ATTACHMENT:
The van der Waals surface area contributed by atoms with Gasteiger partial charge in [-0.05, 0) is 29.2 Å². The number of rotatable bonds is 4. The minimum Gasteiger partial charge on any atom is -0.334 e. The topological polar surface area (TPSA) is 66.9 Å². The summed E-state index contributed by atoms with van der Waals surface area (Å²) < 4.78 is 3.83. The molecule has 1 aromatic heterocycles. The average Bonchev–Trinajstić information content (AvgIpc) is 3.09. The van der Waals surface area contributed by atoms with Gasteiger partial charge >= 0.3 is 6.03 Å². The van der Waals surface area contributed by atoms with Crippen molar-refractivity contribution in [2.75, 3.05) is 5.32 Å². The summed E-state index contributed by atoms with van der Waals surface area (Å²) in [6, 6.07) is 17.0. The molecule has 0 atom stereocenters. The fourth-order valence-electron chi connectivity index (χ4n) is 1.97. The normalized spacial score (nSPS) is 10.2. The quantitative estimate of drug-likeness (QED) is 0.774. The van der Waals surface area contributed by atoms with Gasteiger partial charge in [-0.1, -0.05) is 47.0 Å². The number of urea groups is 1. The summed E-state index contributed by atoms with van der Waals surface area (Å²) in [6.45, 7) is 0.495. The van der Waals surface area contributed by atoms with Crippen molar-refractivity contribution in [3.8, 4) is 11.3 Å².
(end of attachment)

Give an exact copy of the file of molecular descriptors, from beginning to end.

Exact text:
The van der Waals surface area contributed by atoms with Gasteiger partial charge in [-0.05, 0) is 29.2 Å². The number of rotatable bonds is 4. The minimum Gasteiger partial charge on any atom is -0.334 e. The topological polar surface area (TPSA) is 66.9 Å². The summed E-state index contributed by atoms with van der Waals surface area (Å²) < 4.78 is 3.83. The molecule has 1 aromatic heterocycles. The average Bonchev–Trinajstić information content (AvgIpc) is 3.09. The van der Waals surface area contributed by atoms with Gasteiger partial charge >= 0.3 is 6.03 Å². The van der Waals surface area contributed by atoms with Crippen molar-refractivity contribution in [2.75, 3.05) is 5.32 Å². The summed E-state index contributed by atoms with van der Waals surface area (Å²) in [6, 6.07) is 17.0. The molecule has 0 atom stereocenters. The fourth-order valence-electron chi connectivity index (χ4n) is 1.97. The normalized spacial score (nSPS) is 10.2. The quantitative estimate of drug-likeness (QED) is 0.774. The van der Waals surface area contributed by atoms with Gasteiger partial charge in [-0.1, -0.05) is 47.0 Å². The number of urea groups is 1. The summed E-state index contributed by atoms with van der Waals surface area (Å²) in [6.45, 7) is 0.495. The van der Waals surface area contributed by atoms with Crippen molar-refractivity contribution in [3.8, 4) is 11.3 Å².